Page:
Cannon, mortars and howitzers made up the three types of artillery used at Yorktown by the Americans, French and British.
Cannon included both field guns, which were lightweight, mobile pieces and heavy siege guns which had limited mobility. Field guns, firing solid shot, grapeshot and canister in a fairly flat trajectory, could tear large holes in the enemy’s infantry ranks. Siege cannon fired solid shot, destroying fortifications and buildings. Against ships, cannon crews utilized hot shot, a superheated cannon ball that could set a ship on fire; and bar shot and chain shot, (two halves of a cannon ball attached by either a bar or chain) that could pull down a ship’s mast and rigging.
Mortars differed from cannon in both appearance and firing principles. A mortar was mounted on a flat bed, resembling a large block of wood. An elevating wedge raised the barrel, enabling the mortar to fire an exploding shell, called a "bomb," in a high trajectory. Fired properly, the bomb would fly over earthworks and explode while still airborne, raining shrapnel over the enemy
The howitzer combined the principles of both the cannon and the mortar. Mounted on a field carriage, the howitzer fired both bombs and cannon balls at a flat or high trajectory.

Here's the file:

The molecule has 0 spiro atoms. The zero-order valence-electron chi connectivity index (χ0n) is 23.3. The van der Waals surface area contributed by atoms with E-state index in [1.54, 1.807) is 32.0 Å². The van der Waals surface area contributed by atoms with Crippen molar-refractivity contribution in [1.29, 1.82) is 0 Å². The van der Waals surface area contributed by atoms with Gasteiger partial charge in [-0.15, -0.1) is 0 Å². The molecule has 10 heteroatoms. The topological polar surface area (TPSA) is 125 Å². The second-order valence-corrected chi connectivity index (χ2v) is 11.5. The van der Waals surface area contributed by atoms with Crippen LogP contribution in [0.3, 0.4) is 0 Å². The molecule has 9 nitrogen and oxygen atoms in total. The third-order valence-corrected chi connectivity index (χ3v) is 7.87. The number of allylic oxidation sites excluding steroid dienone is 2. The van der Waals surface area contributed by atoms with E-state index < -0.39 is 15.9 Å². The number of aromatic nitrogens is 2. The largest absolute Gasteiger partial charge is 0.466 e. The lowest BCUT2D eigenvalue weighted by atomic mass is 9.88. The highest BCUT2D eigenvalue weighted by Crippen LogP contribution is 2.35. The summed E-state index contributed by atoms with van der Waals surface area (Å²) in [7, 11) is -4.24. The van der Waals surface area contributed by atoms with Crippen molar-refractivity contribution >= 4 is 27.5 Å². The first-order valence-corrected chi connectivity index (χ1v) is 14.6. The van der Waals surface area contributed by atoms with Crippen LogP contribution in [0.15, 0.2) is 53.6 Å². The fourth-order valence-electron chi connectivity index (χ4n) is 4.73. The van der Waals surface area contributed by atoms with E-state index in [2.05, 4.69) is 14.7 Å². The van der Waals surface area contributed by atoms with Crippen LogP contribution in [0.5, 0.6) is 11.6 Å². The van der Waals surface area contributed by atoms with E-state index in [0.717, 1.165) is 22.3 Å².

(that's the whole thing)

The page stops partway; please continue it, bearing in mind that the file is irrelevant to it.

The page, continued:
The size of the mortar and howitzer was designated by the width of the bore. Eight, ten, 12 and 13-inch mortars and howitzers were used at Yorktown.
The British surrendered at Yorktown 244 artillery pieces of mainly lightweight field cannon. These had been ineffective against the enemy’s earthworks. While General Washington’s forces had considerably fewer pieces— approximately 131— it was their superior number of siege guns and their skilled gun crews, such as Colonel Lamb’s Artillery, that made the difference.
The exact firing ranges of the artillery pieces at Yorktown are difficult to determine. Factors such as piece size, amount of powder charge and quality of the powder affected the range. The following are rough averages:
Maximum Range Effective Range
CANNON 2,000 yards 1,000 yards
MORTARS 1,400 yards 750 yards
HOWITZER 1,300 yards 750 yards
The difference between maximum and effective range, and the difficulty in determining ranges, demonstrates the nature of artillery in the American Revolution. Artillery was not an exact science, so the skill and experience of the gun crew often determined the success of the artillery.
Last updated: February 26, 2015